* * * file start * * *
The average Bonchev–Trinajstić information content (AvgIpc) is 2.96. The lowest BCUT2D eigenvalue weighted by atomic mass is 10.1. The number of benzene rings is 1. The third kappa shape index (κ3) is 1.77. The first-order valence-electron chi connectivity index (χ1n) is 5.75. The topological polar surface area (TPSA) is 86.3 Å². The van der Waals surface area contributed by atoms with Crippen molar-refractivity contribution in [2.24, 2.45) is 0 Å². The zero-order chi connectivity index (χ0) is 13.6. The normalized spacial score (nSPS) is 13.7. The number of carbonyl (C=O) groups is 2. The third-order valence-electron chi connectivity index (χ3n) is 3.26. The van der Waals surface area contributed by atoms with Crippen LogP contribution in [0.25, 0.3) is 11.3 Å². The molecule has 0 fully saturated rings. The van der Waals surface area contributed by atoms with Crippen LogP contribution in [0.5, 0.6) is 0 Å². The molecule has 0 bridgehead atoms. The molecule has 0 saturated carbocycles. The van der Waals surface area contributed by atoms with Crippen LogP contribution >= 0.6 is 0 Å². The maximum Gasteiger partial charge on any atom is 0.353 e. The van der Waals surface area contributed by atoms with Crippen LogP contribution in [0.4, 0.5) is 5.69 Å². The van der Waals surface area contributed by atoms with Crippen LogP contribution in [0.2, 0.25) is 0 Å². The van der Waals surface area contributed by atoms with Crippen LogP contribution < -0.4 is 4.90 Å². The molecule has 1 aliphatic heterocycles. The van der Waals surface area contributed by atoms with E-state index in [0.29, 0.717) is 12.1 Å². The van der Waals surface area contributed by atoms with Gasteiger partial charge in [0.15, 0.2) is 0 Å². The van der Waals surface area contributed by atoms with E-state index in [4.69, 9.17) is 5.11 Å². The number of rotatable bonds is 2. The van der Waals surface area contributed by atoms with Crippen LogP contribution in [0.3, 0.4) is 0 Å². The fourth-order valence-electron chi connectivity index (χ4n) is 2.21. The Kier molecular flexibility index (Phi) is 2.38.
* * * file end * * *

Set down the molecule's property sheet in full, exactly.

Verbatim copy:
The average Bonchev–Trinajstić information content (AvgIpc) is 2.96. The lowest BCUT2D eigenvalue weighted by atomic mass is 10.1. The number of benzene rings is 1. The third kappa shape index (κ3) is 1.77. The first-order valence-electron chi connectivity index (χ1n) is 5.75. The topological polar surface area (TPSA) is 86.3 Å². The van der Waals surface area contributed by atoms with Crippen molar-refractivity contribution in [2.24, 2.45) is 0 Å². The zero-order chi connectivity index (χ0) is 13.6. The normalized spacial score (nSPS) is 13.7. The number of carbonyl (C=O) groups is 2. The third-order valence-electron chi connectivity index (χ3n) is 3.26. The van der Waals surface area contributed by atoms with Crippen LogP contribution in [0.25, 0.3) is 11.3 Å². The molecule has 0 fully saturated rings. The van der Waals surface area contributed by atoms with Crippen LogP contribution in [0.5, 0.6) is 0 Å². The molecule has 0 bridgehead atoms. The molecule has 0 saturated carbocycles. The van der Waals surface area contributed by atoms with Crippen LogP contribution >= 0.6 is 0 Å². The maximum Gasteiger partial charge on any atom is 0.353 e. The van der Waals surface area contributed by atoms with Crippen LogP contribution in [0.4, 0.5) is 5.69 Å². The van der Waals surface area contributed by atoms with Crippen LogP contribution in [0.2, 0.25) is 0 Å². The van der Waals surface area contributed by atoms with Crippen LogP contribution < -0.4 is 4.90 Å². The molecule has 1 aliphatic heterocycles. The van der Waals surface area contributed by atoms with E-state index in [0.29, 0.717) is 12.1 Å². The van der Waals surface area contributed by atoms with Gasteiger partial charge in [0.15, 0.2) is 0 Å². The van der Waals surface area contributed by atoms with E-state index in [4.69, 9.17) is 5.11 Å². The number of rotatable bonds is 2. The van der Waals surface area contributed by atoms with Crippen LogP contribution in [0.3, 0.4) is 0 Å². The fourth-order valence-electron chi connectivity index (χ4n) is 2.21. The Kier molecular flexibility index (Phi) is 2.38.